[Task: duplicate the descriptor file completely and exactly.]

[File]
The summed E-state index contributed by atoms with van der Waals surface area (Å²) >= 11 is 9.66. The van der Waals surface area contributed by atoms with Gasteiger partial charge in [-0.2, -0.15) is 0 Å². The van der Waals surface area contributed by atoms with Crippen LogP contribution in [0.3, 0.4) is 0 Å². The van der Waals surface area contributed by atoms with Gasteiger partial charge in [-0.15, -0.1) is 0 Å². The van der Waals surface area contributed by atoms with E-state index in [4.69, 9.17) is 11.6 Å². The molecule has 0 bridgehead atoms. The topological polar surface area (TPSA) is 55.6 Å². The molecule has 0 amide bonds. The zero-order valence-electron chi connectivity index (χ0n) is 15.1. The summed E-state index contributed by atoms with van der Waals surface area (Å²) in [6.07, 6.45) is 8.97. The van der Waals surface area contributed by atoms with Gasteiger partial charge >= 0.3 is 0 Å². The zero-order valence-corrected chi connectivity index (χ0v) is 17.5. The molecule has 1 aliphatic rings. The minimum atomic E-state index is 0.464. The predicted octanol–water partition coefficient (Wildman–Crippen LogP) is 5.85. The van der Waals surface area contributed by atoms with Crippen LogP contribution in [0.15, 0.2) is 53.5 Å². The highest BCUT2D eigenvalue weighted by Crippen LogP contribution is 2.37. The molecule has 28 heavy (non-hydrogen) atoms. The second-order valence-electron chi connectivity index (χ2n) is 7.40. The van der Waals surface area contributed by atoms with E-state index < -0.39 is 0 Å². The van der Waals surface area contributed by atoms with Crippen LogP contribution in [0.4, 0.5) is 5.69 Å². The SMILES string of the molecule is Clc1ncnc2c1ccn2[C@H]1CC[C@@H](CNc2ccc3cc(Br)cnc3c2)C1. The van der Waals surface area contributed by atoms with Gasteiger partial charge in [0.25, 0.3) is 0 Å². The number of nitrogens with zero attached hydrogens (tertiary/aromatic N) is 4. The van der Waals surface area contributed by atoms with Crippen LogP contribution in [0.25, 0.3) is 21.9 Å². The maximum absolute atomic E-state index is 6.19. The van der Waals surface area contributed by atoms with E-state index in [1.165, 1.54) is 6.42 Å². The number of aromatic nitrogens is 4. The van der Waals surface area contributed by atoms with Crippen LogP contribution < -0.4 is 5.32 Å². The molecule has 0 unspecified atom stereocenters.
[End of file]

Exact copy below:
The summed E-state index contributed by atoms with van der Waals surface area (Å²) >= 11 is 9.66. The van der Waals surface area contributed by atoms with Gasteiger partial charge in [-0.2, -0.15) is 0 Å². The van der Waals surface area contributed by atoms with Crippen LogP contribution in [0.3, 0.4) is 0 Å². The van der Waals surface area contributed by atoms with Gasteiger partial charge in [-0.15, -0.1) is 0 Å². The van der Waals surface area contributed by atoms with E-state index in [4.69, 9.17) is 11.6 Å². The molecule has 0 bridgehead atoms. The topological polar surface area (TPSA) is 55.6 Å². The molecule has 0 amide bonds. The zero-order valence-electron chi connectivity index (χ0n) is 15.1. The summed E-state index contributed by atoms with van der Waals surface area (Å²) in [6.07, 6.45) is 8.97. The van der Waals surface area contributed by atoms with Gasteiger partial charge >= 0.3 is 0 Å². The zero-order valence-corrected chi connectivity index (χ0v) is 17.5. The molecule has 1 aliphatic rings. The minimum atomic E-state index is 0.464. The predicted octanol–water partition coefficient (Wildman–Crippen LogP) is 5.85. The van der Waals surface area contributed by atoms with Crippen LogP contribution in [0.15, 0.2) is 53.5 Å². The highest BCUT2D eigenvalue weighted by Crippen LogP contribution is 2.37. The molecule has 28 heavy (non-hydrogen) atoms. The second-order valence-electron chi connectivity index (χ2n) is 7.40. The van der Waals surface area contributed by atoms with E-state index < -0.39 is 0 Å². The van der Waals surface area contributed by atoms with Crippen LogP contribution in [0.4, 0.5) is 5.69 Å². The SMILES string of the molecule is Clc1ncnc2c1ccn2[C@H]1CC[C@@H](CNc2ccc3cc(Br)cnc3c2)C1. The van der Waals surface area contributed by atoms with Gasteiger partial charge in [0.25, 0.3) is 0 Å². The number of nitrogens with zero attached hydrogens (tertiary/aromatic N) is 4. The van der Waals surface area contributed by atoms with Crippen LogP contribution in [0.25, 0.3) is 21.9 Å². The maximum absolute atomic E-state index is 6.19. The van der Waals surface area contributed by atoms with E-state index in [1.165, 1.54) is 6.42 Å². The number of aromatic nitrogens is 4. The van der Waals surface area contributed by atoms with Crippen LogP contribution < -0.4 is 5.32 Å². The molecule has 0 unspecified atom stereocenters.